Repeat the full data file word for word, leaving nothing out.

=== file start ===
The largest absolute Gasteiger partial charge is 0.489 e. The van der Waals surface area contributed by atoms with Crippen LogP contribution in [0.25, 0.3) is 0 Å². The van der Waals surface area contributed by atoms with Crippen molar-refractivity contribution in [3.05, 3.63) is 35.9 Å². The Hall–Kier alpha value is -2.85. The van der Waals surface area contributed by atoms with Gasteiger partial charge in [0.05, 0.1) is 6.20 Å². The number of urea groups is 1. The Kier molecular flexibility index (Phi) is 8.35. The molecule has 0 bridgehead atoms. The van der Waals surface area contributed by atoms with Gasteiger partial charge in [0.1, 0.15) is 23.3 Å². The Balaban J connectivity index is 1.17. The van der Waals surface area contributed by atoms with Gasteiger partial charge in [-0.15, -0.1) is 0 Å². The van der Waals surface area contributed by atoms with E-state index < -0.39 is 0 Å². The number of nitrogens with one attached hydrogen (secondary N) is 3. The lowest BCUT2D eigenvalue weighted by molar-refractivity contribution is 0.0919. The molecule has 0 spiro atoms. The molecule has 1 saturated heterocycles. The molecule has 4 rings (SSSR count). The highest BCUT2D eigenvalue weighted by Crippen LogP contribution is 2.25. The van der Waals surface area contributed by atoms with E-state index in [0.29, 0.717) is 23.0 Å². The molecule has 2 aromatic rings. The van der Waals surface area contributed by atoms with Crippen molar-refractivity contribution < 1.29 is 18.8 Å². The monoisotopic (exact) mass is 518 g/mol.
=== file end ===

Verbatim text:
The largest absolute Gasteiger partial charge is 0.489 e. The van der Waals surface area contributed by atoms with Crippen LogP contribution in [0.25, 0.3) is 0 Å². The van der Waals surface area contributed by atoms with Crippen molar-refractivity contribution in [3.05, 3.63) is 35.9 Å². The Hall–Kier alpha value is -2.85. The van der Waals surface area contributed by atoms with Gasteiger partial charge in [0.05, 0.1) is 6.20 Å². The number of urea groups is 1. The Kier molecular flexibility index (Phi) is 8.35. The molecule has 0 bridgehead atoms. The van der Waals surface area contributed by atoms with Gasteiger partial charge in [0.1, 0.15) is 23.3 Å². The Balaban J connectivity index is 1.17. The van der Waals surface area contributed by atoms with Gasteiger partial charge in [-0.15, -0.1) is 0 Å². The van der Waals surface area contributed by atoms with E-state index < -0.39 is 0 Å². The number of nitrogens with one attached hydrogen (secondary N) is 3. The lowest BCUT2D eigenvalue weighted by molar-refractivity contribution is 0.0919. The molecule has 0 spiro atoms. The molecule has 1 saturated heterocycles. The molecule has 4 rings (SSSR count). The highest BCUT2D eigenvalue weighted by Crippen LogP contribution is 2.25. The van der Waals surface area contributed by atoms with E-state index in [0.29, 0.717) is 23.0 Å². The molecule has 2 aromatic rings. The van der Waals surface area contributed by atoms with Crippen molar-refractivity contribution < 1.29 is 18.8 Å². The monoisotopic (exact) mass is 518 g/mol.